PN: But will the continuing Western interference in African affairs not be an obstacle towards achieving Africa’s 21st century objectives?

AHS: Well, Western interference has always existed; we have to work towards genuine independence where we should decide our issues ourselves. So, this interference by the West should stop and it will stop only if we, Africans, so decide. People in Western countries do not understand that the fact that they have good standards of living is mainly because of the resources coming from Africa. They need to understand that a poor distribution of resources can lead to very bad situations. If countries globally do not work for genuine peace and stability the risks will be enormous.

PN: And do you think that Africa should pull out of the so-called “international community” and particularly when viewed against the backdrop of the fact that a lot of the conflicts that are brought to the United Nations Security Council are from Africa, yet Africa does not even have veto power in this organisation and we are just there to rubber stamp decisions taken by the veto–wielding powers at the UN. Isn’t it about time that Africa withdraws from these organisations whose agendas are driven by others?

AHS: You know that when you retract from an organisation, you also lose the muscle that you need to fight. This is an experience that we had at AU level. At one time we had stopped our participation and then we tried to come back. If you are not somewhere, nobody will discuss on your behalf. We faced the same problem with the Inter-Governmental Authority For Development (IGAD), and now IGAD is monopolised by Ethiopia. Its chairmanship has been hijacked by Ethiopia. We want our rights respected as member of IGAD. Nobody can strip us of this right; but Ethiopia is monopolising the organisation and is creating lots of problems just to keep Eritrea out of IGAD and it is instrumentalising IGAD.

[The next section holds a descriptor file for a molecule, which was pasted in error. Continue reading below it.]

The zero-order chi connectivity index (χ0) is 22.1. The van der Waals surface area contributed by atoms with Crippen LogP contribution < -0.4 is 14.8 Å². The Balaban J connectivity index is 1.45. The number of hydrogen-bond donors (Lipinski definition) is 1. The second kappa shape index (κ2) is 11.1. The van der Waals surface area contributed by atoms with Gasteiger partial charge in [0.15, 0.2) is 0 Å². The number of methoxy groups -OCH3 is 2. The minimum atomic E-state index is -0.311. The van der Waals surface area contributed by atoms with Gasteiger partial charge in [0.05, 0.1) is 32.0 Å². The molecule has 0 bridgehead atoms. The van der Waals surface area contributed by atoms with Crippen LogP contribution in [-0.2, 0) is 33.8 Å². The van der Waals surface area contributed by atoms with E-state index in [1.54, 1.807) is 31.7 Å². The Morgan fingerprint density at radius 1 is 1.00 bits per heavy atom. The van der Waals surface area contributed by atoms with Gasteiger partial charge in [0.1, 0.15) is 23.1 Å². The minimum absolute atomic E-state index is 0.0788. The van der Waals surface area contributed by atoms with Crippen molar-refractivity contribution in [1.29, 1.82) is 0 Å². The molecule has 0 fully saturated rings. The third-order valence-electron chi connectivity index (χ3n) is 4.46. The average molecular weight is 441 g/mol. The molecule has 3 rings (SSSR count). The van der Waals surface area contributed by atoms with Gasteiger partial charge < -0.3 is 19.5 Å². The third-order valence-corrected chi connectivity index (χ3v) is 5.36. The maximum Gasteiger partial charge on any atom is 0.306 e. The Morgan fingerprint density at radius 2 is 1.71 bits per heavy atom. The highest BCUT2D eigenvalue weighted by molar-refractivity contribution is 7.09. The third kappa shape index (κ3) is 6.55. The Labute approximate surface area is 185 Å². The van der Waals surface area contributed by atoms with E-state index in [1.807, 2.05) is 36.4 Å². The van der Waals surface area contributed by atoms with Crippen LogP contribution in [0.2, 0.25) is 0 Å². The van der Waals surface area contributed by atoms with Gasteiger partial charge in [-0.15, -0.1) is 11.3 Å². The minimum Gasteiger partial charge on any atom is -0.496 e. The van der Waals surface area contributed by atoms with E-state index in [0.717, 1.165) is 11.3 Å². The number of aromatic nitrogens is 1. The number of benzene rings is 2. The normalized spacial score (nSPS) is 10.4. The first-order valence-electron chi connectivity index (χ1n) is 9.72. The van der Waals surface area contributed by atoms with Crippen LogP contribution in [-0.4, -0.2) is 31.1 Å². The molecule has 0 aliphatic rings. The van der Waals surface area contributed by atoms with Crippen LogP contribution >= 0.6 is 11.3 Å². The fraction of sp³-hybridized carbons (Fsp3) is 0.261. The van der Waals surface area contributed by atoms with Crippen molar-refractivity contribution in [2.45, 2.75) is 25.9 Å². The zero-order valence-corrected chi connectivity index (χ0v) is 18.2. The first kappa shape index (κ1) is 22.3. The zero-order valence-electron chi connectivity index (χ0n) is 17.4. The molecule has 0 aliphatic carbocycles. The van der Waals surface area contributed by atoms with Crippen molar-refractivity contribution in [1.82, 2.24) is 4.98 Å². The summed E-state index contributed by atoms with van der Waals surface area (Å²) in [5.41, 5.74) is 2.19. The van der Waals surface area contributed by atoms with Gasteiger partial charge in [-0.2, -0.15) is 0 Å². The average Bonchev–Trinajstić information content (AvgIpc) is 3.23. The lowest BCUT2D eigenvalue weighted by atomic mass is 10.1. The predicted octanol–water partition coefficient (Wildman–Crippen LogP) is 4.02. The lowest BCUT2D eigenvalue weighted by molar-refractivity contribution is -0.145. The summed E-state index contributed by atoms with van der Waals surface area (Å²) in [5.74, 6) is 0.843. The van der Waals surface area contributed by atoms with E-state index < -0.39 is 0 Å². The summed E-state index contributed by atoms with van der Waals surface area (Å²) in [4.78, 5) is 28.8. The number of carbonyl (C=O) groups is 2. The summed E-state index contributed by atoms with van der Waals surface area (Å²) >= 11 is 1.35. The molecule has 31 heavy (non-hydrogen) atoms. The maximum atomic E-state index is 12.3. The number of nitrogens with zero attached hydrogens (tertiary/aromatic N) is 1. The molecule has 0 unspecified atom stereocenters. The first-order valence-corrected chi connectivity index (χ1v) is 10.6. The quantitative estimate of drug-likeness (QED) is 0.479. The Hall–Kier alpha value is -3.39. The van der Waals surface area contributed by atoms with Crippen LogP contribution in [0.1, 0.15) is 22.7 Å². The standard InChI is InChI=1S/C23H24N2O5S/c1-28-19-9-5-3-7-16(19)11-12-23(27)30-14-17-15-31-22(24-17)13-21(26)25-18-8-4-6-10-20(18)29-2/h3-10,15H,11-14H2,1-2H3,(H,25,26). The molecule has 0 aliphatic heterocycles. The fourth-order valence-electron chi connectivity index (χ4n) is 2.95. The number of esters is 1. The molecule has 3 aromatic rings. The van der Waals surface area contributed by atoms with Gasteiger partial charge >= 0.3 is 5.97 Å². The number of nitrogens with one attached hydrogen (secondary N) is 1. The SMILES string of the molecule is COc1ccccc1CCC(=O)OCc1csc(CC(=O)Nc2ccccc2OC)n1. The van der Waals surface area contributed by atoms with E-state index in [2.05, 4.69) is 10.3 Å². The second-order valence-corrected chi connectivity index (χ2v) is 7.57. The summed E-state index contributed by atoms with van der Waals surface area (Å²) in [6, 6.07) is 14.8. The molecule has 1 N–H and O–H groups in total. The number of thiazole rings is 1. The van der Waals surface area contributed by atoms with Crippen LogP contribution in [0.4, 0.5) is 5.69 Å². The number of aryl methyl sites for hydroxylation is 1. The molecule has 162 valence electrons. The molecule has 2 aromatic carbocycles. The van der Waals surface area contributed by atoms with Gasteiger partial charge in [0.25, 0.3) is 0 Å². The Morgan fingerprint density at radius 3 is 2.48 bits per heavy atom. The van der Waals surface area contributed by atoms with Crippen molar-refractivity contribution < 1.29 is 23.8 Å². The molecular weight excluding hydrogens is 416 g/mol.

So, retracting from the organisation or withdrawing from international organisations is not a solution. The solution will be to use whatever instrument you have. Even if it is a small instrument, you can use it to advance your cause. The important thing is that we must consolidate the African Union. There is talk now about the AU is trying to finance itself and this is an important step forward. As long as we do not finance ourselves, we will continue to have difficulties and the AU will be unable to achieve most of the aspirations of the African people. We do not need financing by others because it will come with pressure on African countries. So we must consolidate the AU and most particularly financially and we should keep our membership, especially at the United Nations because it is an instrument that we can use